"The case starts off as a tax case against Blazer, but our involvement isn't just on the tax aspect," Mr. Weber said. "Once we get involved in an international corruption case like this one, we use our financial expertise to follow the money."
Neither Ms. Lynch nor Mr. Weber would say what broke the case open, but several law enforcement officials said the earliest success came when Mr. Blazer agreed to cooperate with the government and help prosecutors build a case against other FIFA officials. The Daily News, which first reported that cooperation, said it began in 2011. Working with federal agents, Mr. Blazer surreptitiously recorded FIFA officials in 2012, law enforcement officials said.
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By 2013, when Mr. Blazer secretly pleaded guilty to tax and corruption charges, federal investigators had a solid understanding of corruption in FIFA and had their eyes on top officials such as Jack Warner, court documents show. Mr. Warner was among those arrested this week. Prosecutors say he helped steer the 2010 World Cup tournament to South Africa as part of a $10 million bribery scheme. He has denied the allegations.
The Justice Department's indictment describes a corrupt system in which news media and marketing executives regularly paid bribes to secure the lucrative rights to broadcast and advertise international soccer. In all, prosecutors documented more than $150 million in bribes, and they said American banks had been used in the scheme. That was an important hook allowing prosecutors to bring the case in American courts.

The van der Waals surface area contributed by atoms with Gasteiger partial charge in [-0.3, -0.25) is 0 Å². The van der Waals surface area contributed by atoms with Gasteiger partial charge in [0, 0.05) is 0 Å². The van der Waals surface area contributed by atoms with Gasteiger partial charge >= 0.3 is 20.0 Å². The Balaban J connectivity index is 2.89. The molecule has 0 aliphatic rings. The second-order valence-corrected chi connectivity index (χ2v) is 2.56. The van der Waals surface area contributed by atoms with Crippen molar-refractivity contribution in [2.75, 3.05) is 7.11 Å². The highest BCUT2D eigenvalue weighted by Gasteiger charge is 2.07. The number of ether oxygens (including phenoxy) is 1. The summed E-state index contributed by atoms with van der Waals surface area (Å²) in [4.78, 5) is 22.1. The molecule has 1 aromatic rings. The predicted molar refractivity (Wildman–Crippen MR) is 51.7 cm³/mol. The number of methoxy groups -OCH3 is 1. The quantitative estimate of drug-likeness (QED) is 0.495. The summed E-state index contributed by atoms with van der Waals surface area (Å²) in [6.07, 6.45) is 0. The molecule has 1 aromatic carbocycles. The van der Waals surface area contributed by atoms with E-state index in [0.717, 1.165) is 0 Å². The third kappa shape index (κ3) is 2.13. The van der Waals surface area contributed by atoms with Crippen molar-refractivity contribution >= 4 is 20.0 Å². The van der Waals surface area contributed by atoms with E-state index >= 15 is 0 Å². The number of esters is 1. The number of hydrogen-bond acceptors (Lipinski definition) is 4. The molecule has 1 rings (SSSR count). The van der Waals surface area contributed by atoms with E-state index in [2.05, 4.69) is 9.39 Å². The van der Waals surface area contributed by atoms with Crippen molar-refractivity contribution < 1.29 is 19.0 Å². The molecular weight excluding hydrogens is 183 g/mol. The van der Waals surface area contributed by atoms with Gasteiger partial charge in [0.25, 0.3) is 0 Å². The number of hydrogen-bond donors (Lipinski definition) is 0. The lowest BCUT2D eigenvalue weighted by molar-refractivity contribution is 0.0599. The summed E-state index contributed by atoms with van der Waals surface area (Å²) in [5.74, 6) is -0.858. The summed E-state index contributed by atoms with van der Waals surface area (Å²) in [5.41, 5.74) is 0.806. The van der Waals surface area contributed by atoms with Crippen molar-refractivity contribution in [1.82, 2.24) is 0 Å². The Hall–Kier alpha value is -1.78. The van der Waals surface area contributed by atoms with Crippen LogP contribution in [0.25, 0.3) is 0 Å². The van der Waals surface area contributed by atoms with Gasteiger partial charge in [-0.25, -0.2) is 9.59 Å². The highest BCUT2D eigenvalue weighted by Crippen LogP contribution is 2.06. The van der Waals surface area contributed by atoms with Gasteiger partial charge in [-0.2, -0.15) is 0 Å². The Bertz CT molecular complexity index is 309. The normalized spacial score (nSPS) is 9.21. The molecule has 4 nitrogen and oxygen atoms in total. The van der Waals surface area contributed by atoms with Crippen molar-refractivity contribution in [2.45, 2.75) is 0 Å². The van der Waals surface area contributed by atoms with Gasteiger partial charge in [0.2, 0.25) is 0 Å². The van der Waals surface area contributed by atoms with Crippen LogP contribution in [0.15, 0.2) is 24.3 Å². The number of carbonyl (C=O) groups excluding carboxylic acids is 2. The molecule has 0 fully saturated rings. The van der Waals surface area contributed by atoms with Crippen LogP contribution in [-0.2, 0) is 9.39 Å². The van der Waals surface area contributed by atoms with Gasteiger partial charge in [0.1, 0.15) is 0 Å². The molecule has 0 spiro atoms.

The investigation also benefited from improved cooperation between the Justice Department and international banks. Ten years ago, foreign banks were more willing to help protect illicit money, investigators said. But the crackdown on terrorism financing, along with federal banking inquiries, has made banks increasingly willing to respond when American investigators seek information about account holders and their transactions.
"It's something that for many other countries would be too much to bite off," one federal investigator said when asked why the United States had brought charges.
At the Justice Department, authorities have long known that the case would lead to sweeping indictments. But arresting FIFA officials spread across the globe was an unwieldy proposition. Once the indictment was ready, federal agents recommended making the arrests in Switzerland when FIFA leaders had gathered for an annual meeting.
"Logistically, it just made sense," one investigator said. Any other time of year, the Justice Department would have had to work through several foreign governments to carry out the arrests.
Federal authorities said the timing had nothing to do with the FIFA presidential vote and was not an effort to prevent Sepp Blatter, the longtime president, from being re-elected. Mr. Blatter, who was not charged in the case, won re-election Friday.
Mr. Weber would not identify the remaining targets of the federal investigation or say whether Mr. Blatter was among them. Mr. Weber said he understood that federal investigators, by publicly vowing to rid soccer of corruption, had raised expectations worldwide. But he did not shy away from those expectations.
"We strongly believe there are other people and entities involved in criminal acts," he said.